Utility regulator Comision Nacional de Energia (CNE) approved July 4 a joint bid for Spanish utility Endesa by Enel and Acciona, applying certain conditions.
The most significant of the 12 conditions relate to the Italian government’s ownership of 32 percent of Enel. CNE referred to “the control and special powers which the government of the Republic of Italy enjoys in Enel.”
CNE said it reserves the right to veto board or shareholder meeting decisions made with the support of Enel when those decisions affect the public interest or national security.
In April, German utility E.ON had conceded that its bid for a majority stake in Endesa was likely to fail and agreed instead to split up Endesa’s global holdings with two big Endesa shareholders, Italian utility Enel and Spanish construction company Acciona. (HNN 4/4/07)
The CNE conditions are to come under the scrutiny of the European Commission. The EU is completing an investigation into the competition aspects of the takeover.
If the CNE uses its veto, it could suspend voting rights attached to shares bought in the current takeover bid. The condition would end when the restrictions on ownership of state-controlled Enel’s shares have been lifted, or when the Italian government ceases to have “special powers” over the utility, CNE said.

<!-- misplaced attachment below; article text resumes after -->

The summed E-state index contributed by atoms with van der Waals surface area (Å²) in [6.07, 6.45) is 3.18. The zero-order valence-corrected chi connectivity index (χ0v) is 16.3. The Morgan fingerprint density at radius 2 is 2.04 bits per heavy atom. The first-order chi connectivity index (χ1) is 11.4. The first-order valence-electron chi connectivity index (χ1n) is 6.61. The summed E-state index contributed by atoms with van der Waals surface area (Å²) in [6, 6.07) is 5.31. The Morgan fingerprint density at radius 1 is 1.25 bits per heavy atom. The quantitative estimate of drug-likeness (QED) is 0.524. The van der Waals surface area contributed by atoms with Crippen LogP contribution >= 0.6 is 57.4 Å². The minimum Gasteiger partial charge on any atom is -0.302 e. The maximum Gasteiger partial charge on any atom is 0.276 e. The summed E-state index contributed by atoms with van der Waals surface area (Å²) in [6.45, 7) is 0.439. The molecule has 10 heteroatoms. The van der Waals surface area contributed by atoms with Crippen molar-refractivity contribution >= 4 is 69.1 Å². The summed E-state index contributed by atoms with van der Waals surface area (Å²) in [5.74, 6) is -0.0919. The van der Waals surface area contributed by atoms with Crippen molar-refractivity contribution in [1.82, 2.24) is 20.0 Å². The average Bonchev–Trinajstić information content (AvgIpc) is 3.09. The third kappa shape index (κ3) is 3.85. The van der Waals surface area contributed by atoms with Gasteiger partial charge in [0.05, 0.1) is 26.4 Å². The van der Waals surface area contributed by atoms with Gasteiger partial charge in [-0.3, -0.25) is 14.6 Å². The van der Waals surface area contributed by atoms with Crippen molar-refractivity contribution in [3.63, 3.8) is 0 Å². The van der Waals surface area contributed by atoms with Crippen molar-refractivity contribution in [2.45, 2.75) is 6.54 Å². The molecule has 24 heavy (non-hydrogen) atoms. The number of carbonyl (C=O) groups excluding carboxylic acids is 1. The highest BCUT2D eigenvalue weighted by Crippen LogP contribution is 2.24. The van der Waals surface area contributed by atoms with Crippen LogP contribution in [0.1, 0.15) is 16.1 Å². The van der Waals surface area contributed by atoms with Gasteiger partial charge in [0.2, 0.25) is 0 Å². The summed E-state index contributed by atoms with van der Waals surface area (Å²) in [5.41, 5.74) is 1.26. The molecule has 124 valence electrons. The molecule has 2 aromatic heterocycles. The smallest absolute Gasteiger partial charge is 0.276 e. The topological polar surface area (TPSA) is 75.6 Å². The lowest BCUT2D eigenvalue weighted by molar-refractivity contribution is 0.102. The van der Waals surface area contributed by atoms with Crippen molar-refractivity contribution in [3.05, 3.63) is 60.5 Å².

The 12 conditions also include keeping Endesa as a separate brand, managed and run from Spain, honoring its investment plans and keeping the Spanish company’s involvement in nuclear power distinct from the rest of its activities.
The parties can appeal the conditions to the Spanish industry ministry within 30 days.
Enel and Acciona, which already control 46 percent of Endesa, are offering 40.16 euros per share which values the Spanish company at about 42.5 billion euros (US$57.90 billion).
Endesa, Spain’s leading electrical company, is a key utility in Chile, Argentina, Colombia, and Peru and has business in Brazil.
Enel is present in Spain with Viesgo, which has about 2,200 MW of installed capacity and with Enel Union Fenosa Renovables, active in the wind and hydropower sector. Enel is also a key player in Latin America for renewable energy, with operations in Panama, El Salvador, and Brazil.